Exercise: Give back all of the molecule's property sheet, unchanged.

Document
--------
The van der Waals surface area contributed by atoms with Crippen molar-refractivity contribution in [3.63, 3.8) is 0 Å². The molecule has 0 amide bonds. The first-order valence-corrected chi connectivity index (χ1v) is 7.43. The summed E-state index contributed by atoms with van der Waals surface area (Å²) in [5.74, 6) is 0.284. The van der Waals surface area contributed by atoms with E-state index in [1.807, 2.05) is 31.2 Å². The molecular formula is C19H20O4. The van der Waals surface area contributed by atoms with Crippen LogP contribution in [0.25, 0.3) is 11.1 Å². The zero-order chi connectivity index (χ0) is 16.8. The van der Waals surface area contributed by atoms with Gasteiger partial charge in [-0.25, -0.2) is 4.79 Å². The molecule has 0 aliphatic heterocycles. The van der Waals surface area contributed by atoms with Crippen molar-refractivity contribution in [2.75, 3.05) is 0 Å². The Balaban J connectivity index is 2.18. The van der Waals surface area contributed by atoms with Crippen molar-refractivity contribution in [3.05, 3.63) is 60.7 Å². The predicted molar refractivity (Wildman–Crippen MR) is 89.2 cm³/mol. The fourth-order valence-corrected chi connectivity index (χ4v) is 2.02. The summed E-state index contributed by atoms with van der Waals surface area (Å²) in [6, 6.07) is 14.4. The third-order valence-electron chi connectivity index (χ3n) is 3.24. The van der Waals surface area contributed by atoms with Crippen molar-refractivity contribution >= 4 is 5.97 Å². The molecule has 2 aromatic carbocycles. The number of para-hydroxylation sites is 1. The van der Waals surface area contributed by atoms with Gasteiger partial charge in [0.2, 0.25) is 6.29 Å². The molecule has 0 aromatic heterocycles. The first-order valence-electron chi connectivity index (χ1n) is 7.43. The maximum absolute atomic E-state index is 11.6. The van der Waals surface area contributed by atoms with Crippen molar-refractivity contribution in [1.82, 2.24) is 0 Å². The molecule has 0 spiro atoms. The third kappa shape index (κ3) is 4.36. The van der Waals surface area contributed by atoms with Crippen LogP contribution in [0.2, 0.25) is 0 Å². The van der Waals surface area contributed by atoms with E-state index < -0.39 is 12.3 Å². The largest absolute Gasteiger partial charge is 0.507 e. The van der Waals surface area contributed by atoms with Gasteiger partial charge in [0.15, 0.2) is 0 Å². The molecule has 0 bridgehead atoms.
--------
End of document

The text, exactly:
The van der Waals surface area contributed by atoms with Crippen molar-refractivity contribution in [3.63, 3.8) is 0 Å². The molecule has 0 amide bonds. The first-order valence-corrected chi connectivity index (χ1v) is 7.43. The summed E-state index contributed by atoms with van der Waals surface area (Å²) in [5.74, 6) is 0.284. The van der Waals surface area contributed by atoms with E-state index in [1.807, 2.05) is 31.2 Å². The molecular formula is C19H20O4. The van der Waals surface area contributed by atoms with Crippen LogP contribution in [0.25, 0.3) is 11.1 Å². The zero-order chi connectivity index (χ0) is 16.8. The van der Waals surface area contributed by atoms with Gasteiger partial charge in [-0.25, -0.2) is 4.79 Å². The molecule has 0 aliphatic heterocycles. The van der Waals surface area contributed by atoms with Crippen molar-refractivity contribution in [2.75, 3.05) is 0 Å². The Balaban J connectivity index is 2.18. The van der Waals surface area contributed by atoms with Crippen molar-refractivity contribution in [3.05, 3.63) is 60.7 Å². The predicted molar refractivity (Wildman–Crippen MR) is 89.2 cm³/mol. The fourth-order valence-corrected chi connectivity index (χ4v) is 2.02. The summed E-state index contributed by atoms with van der Waals surface area (Å²) in [6, 6.07) is 14.4. The third-order valence-electron chi connectivity index (χ3n) is 3.24. The van der Waals surface area contributed by atoms with Crippen molar-refractivity contribution >= 4 is 5.97 Å². The molecule has 2 aromatic carbocycles. The number of para-hydroxylation sites is 1. The van der Waals surface area contributed by atoms with Gasteiger partial charge in [0.2, 0.25) is 6.29 Å². The molecule has 0 aromatic heterocycles. The first-order valence-electron chi connectivity index (χ1n) is 7.43. The maximum absolute atomic E-state index is 11.6. The van der Waals surface area contributed by atoms with Crippen molar-refractivity contribution in [1.82, 2.24) is 0 Å². The molecule has 0 spiro atoms. The third kappa shape index (κ3) is 4.36. The van der Waals surface area contributed by atoms with Crippen LogP contribution in [0.2, 0.25) is 0 Å². The van der Waals surface area contributed by atoms with E-state index < -0.39 is 12.3 Å². The largest absolute Gasteiger partial charge is 0.507 e. The van der Waals surface area contributed by atoms with Gasteiger partial charge in [0.15, 0.2) is 0 Å². The molecule has 0 bridgehead atoms.